By SOF Editor on Tue, 12/08/2009 - 11:09am
Retired Command Sgt. Maj. Jerry Beckett said a final farewell to his former commander and lifelong friend, retired Col. Lewis Millett, along with more than 300 other veterans, family members, servicemen and women and friends at the Riverside National Cemetery on Saturday.
"Yesterday in a faraway land, I was introduced to a man of bold stature, a bigger than life man, a colonel in whose eyes and face reflected stories of a warrior who had fought in three wars," Beckett, who served with Millett in the Vietnam War, began.
It was an honor to cross paths and walk side-by-side Millett, Beckett said.
"Yesterday I was on a slick being inserted by the colonel to do my part in this war," he said. "Yesterday when my death was imminent he swooped down on a chopper and snatched me from the jaws of death."
Even in retirement Millett would call upon him to accompany him to Washington, D.C. and other places, he said of the man he knew for more than 40 years.
"Yesterday I lost a friend, a mentor, a man whose life went well beyond being called an American," Beckett said. "Yesterday America lost a part of its greatness."
Beckett wasn't the only person impacted by Millett's life as California Gov. Arnold Schwarzeneger wrote a letter to Millett's son, Lewis Lee Jr., which was read by California Secretary of Veterans Affairs retired Maj. Gen. Roger Brautigan.
"Someone explained to me a little about his experience in the Army, but the blue ribbon around his neck said all I need to know," the governor said in his letter. "Lewis Millett was very simply as good as they come, and as much as he might have complimented me, it was truly my honor to meet him."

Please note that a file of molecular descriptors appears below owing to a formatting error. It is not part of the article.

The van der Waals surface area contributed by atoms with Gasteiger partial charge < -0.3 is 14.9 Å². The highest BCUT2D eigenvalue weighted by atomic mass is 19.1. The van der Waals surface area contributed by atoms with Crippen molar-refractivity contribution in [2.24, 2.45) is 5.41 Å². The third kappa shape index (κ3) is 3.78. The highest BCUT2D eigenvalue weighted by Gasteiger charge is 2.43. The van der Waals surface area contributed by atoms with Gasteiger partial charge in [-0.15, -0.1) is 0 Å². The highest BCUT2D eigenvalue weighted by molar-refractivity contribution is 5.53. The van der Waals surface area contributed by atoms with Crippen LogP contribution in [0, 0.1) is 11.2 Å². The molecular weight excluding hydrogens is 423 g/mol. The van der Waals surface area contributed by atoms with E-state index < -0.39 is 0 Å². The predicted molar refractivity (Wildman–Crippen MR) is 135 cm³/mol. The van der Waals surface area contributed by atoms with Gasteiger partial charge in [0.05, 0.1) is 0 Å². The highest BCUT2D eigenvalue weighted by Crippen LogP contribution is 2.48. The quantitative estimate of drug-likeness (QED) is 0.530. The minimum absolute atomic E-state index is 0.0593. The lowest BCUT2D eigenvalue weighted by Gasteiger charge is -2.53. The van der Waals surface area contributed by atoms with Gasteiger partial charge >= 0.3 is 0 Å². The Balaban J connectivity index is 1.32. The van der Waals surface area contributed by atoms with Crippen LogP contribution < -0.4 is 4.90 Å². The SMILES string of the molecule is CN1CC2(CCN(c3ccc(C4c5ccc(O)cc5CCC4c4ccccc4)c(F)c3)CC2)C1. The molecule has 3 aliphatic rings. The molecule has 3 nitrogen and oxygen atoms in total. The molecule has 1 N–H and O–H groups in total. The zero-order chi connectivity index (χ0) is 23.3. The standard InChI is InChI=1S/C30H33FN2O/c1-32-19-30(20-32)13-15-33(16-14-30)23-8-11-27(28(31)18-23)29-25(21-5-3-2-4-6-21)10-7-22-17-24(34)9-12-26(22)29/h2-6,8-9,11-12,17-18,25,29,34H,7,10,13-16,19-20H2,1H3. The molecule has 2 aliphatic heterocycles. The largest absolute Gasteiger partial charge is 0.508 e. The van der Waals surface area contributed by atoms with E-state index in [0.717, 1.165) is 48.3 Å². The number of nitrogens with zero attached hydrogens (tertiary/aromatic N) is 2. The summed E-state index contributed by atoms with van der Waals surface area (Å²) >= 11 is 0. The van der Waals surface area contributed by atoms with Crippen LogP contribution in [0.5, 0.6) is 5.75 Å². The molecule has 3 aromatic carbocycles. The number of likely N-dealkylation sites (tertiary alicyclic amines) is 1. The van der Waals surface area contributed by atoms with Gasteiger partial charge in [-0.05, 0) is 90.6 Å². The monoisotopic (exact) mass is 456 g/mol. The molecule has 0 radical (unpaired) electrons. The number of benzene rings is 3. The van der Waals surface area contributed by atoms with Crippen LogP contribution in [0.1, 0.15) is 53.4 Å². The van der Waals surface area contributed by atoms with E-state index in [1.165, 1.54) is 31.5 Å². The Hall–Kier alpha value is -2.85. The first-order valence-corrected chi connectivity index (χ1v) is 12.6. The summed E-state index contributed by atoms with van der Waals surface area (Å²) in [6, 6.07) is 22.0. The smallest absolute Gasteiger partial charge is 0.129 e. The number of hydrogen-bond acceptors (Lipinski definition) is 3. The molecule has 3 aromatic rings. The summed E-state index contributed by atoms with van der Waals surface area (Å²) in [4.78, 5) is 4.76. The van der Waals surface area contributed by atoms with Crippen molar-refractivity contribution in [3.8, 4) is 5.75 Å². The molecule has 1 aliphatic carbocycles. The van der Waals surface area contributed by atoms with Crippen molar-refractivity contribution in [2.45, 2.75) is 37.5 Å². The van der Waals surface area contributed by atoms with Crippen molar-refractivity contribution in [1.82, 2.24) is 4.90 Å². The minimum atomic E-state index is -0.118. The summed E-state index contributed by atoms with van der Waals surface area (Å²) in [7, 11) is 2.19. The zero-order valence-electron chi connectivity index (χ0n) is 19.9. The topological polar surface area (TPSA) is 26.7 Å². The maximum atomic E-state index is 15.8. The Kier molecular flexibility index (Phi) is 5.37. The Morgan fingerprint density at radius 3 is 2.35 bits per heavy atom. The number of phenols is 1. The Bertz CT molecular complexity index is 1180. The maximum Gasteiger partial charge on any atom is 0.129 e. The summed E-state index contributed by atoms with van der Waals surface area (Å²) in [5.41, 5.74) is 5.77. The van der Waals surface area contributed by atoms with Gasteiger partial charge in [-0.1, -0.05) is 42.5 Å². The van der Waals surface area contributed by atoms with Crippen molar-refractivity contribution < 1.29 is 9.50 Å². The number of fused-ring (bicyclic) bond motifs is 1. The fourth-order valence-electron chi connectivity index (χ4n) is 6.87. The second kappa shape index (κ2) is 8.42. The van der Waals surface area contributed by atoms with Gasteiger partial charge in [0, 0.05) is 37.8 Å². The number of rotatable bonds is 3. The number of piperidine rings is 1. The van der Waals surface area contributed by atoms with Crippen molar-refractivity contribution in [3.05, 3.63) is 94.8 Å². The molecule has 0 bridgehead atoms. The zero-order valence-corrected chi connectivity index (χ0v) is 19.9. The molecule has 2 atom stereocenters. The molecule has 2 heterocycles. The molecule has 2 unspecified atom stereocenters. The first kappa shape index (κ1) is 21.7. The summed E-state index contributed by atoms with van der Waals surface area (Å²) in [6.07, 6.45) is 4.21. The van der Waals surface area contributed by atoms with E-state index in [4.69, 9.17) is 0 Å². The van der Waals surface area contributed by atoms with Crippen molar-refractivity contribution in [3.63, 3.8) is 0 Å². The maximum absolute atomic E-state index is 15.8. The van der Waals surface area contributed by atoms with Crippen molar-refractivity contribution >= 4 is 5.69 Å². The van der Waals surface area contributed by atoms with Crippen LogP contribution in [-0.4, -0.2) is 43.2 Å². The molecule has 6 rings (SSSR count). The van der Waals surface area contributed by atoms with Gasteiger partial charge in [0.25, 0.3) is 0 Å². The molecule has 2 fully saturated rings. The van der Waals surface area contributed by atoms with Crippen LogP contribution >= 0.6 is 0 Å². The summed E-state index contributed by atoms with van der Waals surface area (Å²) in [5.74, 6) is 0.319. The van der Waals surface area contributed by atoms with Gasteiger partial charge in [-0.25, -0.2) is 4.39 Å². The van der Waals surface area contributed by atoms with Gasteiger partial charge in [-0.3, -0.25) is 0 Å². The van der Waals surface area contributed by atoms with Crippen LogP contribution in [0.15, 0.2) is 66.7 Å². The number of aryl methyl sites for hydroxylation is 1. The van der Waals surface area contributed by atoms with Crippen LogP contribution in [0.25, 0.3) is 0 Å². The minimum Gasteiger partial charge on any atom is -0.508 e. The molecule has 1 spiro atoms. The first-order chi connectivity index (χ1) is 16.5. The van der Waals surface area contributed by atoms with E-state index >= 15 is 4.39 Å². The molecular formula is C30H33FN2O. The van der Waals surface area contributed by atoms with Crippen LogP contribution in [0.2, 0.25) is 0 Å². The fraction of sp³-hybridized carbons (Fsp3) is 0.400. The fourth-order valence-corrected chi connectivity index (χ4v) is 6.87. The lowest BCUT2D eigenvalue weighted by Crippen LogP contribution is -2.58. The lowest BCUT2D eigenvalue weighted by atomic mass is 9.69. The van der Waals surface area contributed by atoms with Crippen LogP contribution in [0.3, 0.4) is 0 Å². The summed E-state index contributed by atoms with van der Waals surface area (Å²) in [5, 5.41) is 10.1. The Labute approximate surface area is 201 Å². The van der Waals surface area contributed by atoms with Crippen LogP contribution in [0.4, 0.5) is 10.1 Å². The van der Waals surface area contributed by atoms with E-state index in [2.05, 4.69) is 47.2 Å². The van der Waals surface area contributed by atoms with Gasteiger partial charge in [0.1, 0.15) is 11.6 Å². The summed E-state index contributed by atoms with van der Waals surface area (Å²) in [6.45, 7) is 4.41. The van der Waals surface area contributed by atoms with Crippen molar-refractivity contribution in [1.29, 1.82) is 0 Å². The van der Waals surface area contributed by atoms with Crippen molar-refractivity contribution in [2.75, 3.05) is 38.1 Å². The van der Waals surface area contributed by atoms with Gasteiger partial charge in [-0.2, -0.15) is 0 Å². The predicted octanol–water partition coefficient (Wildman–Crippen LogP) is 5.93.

The governor and Millett met again about a month ago at Twenty-Nine Palms, when the state created Welcome Home Vietnam Veterans Day, the governor continued in his letter, as he recalled the playing of the national anthem during that event.
"I noticed someone moving around behind the rank of TV cameras, followed by a little commotion. When I heard the story later, it all made sense," the governor wrote. "It seems that everyone in the crowd stood up during the song, everyone that is, except for one young journalist who remained sitting behind the cameras. Your father slowly made his way over to the reporter on his cane and with great force used the cane to jab the reporter in his side. 'Get up!" he said with a scowl. Even then, your father served."
During the ceremony, Millet's son, Lee shared the words of his father, after his youngest son, Staff Sgt. John Millett died in 1985 when a plane carrying peace-keeping forces crashed in Newfoundland.
"This is dedicated to him, but it speaks a lot about what my father's life is all about," Lee said as he read the Soldier's Prayer.
As the rifle squad from the 11th Armored Cavalry Regiment, assigned to Fort Irwin, Calif., fired a 21-gun salute to pay final honors to Millett, Beckett's closing words echoed in the stillness of the moment.
"Today I can say go forth, Sir. You have earned your place in glory. Go forth and please reserve a place in your formation for me," Beckett said. "Go forth, Sir and Soldier forever and forever. You are now in the Lord's army."
Millett received the Medal of Honor for leading the famed bayonet charge on Hill 180 near Saom-Ni, Korea on Feb. 7, 1951.
Millett was born in Mechanic Falls, Maine, in 1920 and enlisted in the Canadian Army at the onset of World War II before transferring to the U.S. Army in 1942, where he was awarded a Silver Star for his valorous conduct in Tunisia.
During the Korean War Millett served as the commander of Company E, 27th Infantry Regiment, where he led the first of two bayonet charges, receiving both the Medal of Honor and the Distinguished Service Cross for those efforts in February 1951.